Debate Rules In Benjamin Franklin's Junto

by namespace 1 min read30th Oct 20188 comments


(Note: The Junto was a secret society formed by Benjamin Franklin for the purpose of intellectual discourse and business networking. The following is the debate rules they used to maintain an atmosphere of reason.)

  1. Our debates were to be under the direction of a president, and to be conducted in the sincere spirit of inquiry after truth, without fondness for dispute, or desire of victory.
  2. To prevent warmth, all expressions of positiveness in opinions, or direct contradiction, were after some time made contraband, and prohibited under small pecuniary penalties.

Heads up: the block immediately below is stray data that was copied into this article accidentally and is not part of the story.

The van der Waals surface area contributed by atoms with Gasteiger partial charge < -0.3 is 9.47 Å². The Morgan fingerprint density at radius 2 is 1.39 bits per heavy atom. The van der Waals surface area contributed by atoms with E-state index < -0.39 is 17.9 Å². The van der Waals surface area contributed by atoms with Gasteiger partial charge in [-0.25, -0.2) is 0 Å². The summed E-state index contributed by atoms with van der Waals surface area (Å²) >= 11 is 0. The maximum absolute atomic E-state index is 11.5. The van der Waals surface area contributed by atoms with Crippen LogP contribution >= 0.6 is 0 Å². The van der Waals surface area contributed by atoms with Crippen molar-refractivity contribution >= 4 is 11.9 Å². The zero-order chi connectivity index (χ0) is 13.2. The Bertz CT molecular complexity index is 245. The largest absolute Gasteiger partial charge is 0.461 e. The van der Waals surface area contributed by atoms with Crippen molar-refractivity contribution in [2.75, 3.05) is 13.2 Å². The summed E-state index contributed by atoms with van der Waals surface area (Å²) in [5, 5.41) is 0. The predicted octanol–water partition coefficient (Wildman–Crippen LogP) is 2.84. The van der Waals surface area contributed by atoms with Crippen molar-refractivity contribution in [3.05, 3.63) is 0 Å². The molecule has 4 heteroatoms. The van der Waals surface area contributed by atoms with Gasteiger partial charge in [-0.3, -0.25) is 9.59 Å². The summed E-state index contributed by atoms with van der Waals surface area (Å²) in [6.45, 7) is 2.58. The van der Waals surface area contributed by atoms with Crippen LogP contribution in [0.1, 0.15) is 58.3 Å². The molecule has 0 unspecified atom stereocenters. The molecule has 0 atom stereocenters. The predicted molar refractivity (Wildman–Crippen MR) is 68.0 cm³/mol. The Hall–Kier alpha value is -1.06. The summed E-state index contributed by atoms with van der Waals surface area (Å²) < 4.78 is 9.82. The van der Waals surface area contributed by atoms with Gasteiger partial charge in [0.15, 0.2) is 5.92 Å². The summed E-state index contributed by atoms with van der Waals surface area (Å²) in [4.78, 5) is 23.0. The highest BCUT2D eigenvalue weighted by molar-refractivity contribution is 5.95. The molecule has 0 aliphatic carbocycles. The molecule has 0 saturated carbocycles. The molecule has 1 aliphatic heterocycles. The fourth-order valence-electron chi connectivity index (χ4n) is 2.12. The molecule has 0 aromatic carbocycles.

3. I even forbid myself, agreeably to the old laws of our Junto, the use of every word or expression in the language that imported a fix'd opinion, such as certainly, undoubtedly, etc., and I adopted, instead of them, I conceive, I apprehend, or I imagine a thing to be so or so; or it so appears to me at present.
  4. When another asserted something that I thought an error, I deny'd myself the pleasure of contradicting him abruptly, and of showing immediately some absurdity in his proposition; and in answering I began by observing that in certain cases or circumstances his opinion would be right, but in the present case there appear'd or seem'd to me some difference, etc. I soon found the advantage of this change in my manner; the conversations I engag'd in went on more pleasantly. The modest way in which I propos'd my opinions procur'd them a readier reception and less contradiction; I had less mortification when I was found to be in the wrong, and I more easily prevail'd with others to give up their mistakes and join with me when I happened to be in the right.

Source: Excerpts from the Autobiography Of Benjamin Franklin